On a tech Forum a while ago they said the real size limit was that the drive had to be one tine or platter. Some of the bigger drives have two. Usually if there are more than one tine or platter the box will be more than the normal 2" thick.


They said on the Tech Forum that if there were more than one tine or platter it would only use one of them.


Rick R

This makes absolutely no sense at all. Where did you read this?


The current max area density of HDD is ~ 500Gb/platter, so a 2TB HDD has four 500Gb platters inside.
 

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It has to be a single drive in a single enclosure, some of the 2T drives are 2 1T drives in a single enclosure. It has nothing to do with number of platters. I haven't heard/read about anyone getting a single 2T drive to work yet, but dish is supposed to remove drive size limitations so that may get the 2T drives to work correctly.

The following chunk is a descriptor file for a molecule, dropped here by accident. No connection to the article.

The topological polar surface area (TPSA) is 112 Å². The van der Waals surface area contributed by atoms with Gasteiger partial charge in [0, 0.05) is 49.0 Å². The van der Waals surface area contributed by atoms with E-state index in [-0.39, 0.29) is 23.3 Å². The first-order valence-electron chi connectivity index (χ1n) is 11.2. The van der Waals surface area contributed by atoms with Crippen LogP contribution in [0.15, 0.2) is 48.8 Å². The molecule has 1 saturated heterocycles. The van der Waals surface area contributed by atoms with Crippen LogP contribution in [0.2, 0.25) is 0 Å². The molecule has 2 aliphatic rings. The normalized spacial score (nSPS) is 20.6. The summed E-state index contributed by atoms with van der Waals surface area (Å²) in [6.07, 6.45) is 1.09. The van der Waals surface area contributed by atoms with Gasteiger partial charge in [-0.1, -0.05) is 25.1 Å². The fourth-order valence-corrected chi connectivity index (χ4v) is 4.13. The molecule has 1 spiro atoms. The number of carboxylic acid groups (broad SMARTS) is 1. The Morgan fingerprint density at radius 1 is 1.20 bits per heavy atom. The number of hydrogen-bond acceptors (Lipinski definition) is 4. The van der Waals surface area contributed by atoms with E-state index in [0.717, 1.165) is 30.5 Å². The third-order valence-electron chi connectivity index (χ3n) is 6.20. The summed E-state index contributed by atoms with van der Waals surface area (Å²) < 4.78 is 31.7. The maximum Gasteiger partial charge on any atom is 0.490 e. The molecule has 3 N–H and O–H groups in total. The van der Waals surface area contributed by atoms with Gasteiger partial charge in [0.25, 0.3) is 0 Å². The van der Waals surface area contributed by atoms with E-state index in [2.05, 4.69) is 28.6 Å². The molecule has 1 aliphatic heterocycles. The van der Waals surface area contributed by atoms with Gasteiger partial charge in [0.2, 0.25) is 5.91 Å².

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The correct term is spindles, not platters. While not a common mistake, it is understandable. Only 1 spindle per USB device please.


Ted
 

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Quote:
Originally Posted by rms8 /forum/post/18361785

Semantics can be a real stickler....depends on which magazine or web site you happen to be reading too.

I would expect a reputable magazine or website, such as CNET, to get it right. Bloggers on the other hand frequently are only passingly familiar with the technologies about which they are writing. More platters can actually be a benefit as more platters=more read/write heads, so that can mean faster throughput. As a result some confused blog reader will go looking for drives with 1 platter and might be unhappy with the outcome.